We've been combing through the Android 13 public beta this week to see which features can benefit the most, as we head into Google IO on May 11.
As Google announced the availability of the public beta on April 26 (opens in new tab), users have been wanting to see what the next version of Android will bring to their Android smartphones.
While Android 12 brought a new theme called Material You, where you can customize the colors for every button and menu, it wasn't without its faults, such as enlarged buttons and color choices in places that weren't needed.
This is why Android 13 already looks to be a release of refinement, especially due to the three features we've found in the public beta so far.
Faster QR Code scanner
QR codes have exploded in use in recent years, where you can scan a code at a store or at an event, and your device will show some detailed information about the subject matter.
Ironically, Android was the first to embrace QR codes before iOS, but it's fallen by the wayside in recent releases, with the camera app being slow to scan a QR code, and also often being unable to decipher what the code contained.
But in Android 13, this looks to be in the past, with a QR code able to be scanned and directed to a web page in quick succession.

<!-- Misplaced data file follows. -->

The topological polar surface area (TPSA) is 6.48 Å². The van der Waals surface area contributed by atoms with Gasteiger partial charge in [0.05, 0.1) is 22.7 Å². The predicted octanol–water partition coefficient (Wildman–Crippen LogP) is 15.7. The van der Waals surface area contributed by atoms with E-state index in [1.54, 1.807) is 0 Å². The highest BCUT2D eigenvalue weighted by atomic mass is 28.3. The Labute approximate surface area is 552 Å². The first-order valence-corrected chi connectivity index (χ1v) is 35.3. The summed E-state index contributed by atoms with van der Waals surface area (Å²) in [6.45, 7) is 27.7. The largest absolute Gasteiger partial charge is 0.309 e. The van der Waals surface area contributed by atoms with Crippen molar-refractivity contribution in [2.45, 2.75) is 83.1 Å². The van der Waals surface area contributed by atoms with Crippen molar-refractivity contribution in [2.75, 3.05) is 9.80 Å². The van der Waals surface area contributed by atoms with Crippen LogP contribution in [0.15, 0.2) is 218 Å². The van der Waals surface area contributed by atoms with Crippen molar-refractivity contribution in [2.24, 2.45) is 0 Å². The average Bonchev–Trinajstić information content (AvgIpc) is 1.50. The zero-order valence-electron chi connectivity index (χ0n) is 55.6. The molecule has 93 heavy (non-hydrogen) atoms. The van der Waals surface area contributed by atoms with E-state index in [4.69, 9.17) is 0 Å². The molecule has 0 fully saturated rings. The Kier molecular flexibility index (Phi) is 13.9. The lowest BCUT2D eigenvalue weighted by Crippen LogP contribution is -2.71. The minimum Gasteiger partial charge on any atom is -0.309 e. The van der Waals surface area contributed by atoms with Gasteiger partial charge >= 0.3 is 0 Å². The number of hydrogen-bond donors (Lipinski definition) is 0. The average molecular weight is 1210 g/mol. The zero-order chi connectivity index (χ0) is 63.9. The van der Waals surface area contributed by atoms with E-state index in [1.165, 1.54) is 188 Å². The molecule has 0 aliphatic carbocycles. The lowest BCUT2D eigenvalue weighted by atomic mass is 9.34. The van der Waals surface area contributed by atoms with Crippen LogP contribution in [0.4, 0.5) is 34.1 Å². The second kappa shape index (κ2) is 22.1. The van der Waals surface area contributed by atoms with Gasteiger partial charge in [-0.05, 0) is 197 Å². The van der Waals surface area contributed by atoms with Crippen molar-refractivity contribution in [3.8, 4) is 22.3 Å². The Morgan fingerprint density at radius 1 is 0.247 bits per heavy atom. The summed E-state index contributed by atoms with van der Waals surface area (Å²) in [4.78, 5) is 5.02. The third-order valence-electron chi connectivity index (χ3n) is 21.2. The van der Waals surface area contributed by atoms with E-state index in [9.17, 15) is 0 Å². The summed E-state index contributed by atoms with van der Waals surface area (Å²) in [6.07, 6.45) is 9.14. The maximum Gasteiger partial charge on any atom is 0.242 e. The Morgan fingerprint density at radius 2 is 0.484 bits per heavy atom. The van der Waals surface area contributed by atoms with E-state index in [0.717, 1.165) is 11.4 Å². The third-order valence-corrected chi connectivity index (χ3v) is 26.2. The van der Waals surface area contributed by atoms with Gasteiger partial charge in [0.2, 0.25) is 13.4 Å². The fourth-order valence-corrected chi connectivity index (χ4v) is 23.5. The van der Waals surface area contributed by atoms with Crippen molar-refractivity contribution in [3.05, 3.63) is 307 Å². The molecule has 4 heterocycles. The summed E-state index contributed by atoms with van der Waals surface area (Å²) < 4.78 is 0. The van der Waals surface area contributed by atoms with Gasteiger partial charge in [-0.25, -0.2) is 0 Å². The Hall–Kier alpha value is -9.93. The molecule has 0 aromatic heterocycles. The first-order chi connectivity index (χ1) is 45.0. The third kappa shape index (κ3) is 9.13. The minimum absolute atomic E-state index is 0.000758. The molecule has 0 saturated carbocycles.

Better Copy and Paste
While the copy and paste feature has been in Android for over a decade, Android 13 looks to make it easier on what's been copied, and how to manage it.
Similar to how a screenshot is displayed in the bottom left corner in iOS, text that's been copied will show in the same area in Android 13, allowing you to drag it to the app you're currently using.
But if you realize that you've made an error in copying some text, you can tap this section of the screen, and go back to where you copied the text, enabling you to copy the right part.
This can be very useful for those who may not be sure as to what they've selected to copy, but we're curious as to how this will apply to sensitive information, such as credit card information.
Material You Tweaks
Android has seen its fair share of refinements in its user interface, with animations and colors replacing the blocky green shades that would be across early versions of the operating system.
But Android 12 doubled down on this with Material You, Google's new focus on how Android should look for the coming years. While it was warmly received by users, some of us on the team felt as though it was the first step, with colors being applied to buttons and menus that made them garish and ugly.
Android 13 looks to be refining this, with more choices in color and shades, and a slight step back in how these apply to menus and buttons on your device.